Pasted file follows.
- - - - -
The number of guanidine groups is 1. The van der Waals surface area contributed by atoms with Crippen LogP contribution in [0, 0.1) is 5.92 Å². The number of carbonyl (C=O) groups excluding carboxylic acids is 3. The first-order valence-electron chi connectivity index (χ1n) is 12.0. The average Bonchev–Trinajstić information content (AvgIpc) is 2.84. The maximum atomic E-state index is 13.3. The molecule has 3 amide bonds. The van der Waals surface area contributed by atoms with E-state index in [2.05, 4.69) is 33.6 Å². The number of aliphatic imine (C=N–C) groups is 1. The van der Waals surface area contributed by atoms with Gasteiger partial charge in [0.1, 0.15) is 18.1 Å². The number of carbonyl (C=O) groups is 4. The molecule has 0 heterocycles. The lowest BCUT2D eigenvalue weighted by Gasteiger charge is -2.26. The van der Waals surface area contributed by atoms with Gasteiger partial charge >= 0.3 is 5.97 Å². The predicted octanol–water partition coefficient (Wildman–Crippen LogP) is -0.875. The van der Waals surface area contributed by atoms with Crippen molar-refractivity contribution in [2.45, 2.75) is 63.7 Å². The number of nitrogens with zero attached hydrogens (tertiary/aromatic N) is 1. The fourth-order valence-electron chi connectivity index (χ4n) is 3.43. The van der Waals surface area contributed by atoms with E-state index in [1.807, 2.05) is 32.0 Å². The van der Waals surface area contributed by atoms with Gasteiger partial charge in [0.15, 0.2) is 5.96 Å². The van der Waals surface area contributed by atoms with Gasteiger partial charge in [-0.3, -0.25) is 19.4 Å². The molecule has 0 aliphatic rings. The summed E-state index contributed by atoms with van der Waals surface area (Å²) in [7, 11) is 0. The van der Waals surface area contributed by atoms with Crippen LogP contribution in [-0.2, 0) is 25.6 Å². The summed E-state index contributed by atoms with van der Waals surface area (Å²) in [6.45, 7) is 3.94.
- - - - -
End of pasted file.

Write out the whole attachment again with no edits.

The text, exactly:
The number of guanidine groups is 1. The van der Waals surface area contributed by atoms with Crippen LogP contribution in [0, 0.1) is 5.92 Å². The number of carbonyl (C=O) groups excluding carboxylic acids is 3. The first-order valence-electron chi connectivity index (χ1n) is 12.0. The average Bonchev–Trinajstić information content (AvgIpc) is 2.84. The maximum atomic E-state index is 13.3. The molecule has 3 amide bonds. The van der Waals surface area contributed by atoms with E-state index in [2.05, 4.69) is 33.6 Å². The number of aliphatic imine (C=N–C) groups is 1. The van der Waals surface area contributed by atoms with Gasteiger partial charge in [0.1, 0.15) is 18.1 Å². The number of carbonyl (C=O) groups is 4. The molecule has 0 heterocycles. The lowest BCUT2D eigenvalue weighted by Gasteiger charge is -2.26. The van der Waals surface area contributed by atoms with Gasteiger partial charge >= 0.3 is 5.97 Å². The predicted octanol–water partition coefficient (Wildman–Crippen LogP) is -0.875. The van der Waals surface area contributed by atoms with Crippen molar-refractivity contribution in [2.45, 2.75) is 63.7 Å². The number of nitrogens with zero attached hydrogens (tertiary/aromatic N) is 1. The fourth-order valence-electron chi connectivity index (χ4n) is 3.43. The van der Waals surface area contributed by atoms with E-state index in [1.807, 2.05) is 32.0 Å². The van der Waals surface area contributed by atoms with Gasteiger partial charge in [0.15, 0.2) is 5.96 Å². The van der Waals surface area contributed by atoms with Gasteiger partial charge in [-0.3, -0.25) is 19.4 Å². The molecule has 0 aliphatic rings. The summed E-state index contributed by atoms with van der Waals surface area (Å²) in [7, 11) is 0. The van der Waals surface area contributed by atoms with Crippen LogP contribution in [-0.2, 0) is 25.6 Å². The summed E-state index contributed by atoms with van der Waals surface area (Å²) in [6.45, 7) is 3.94.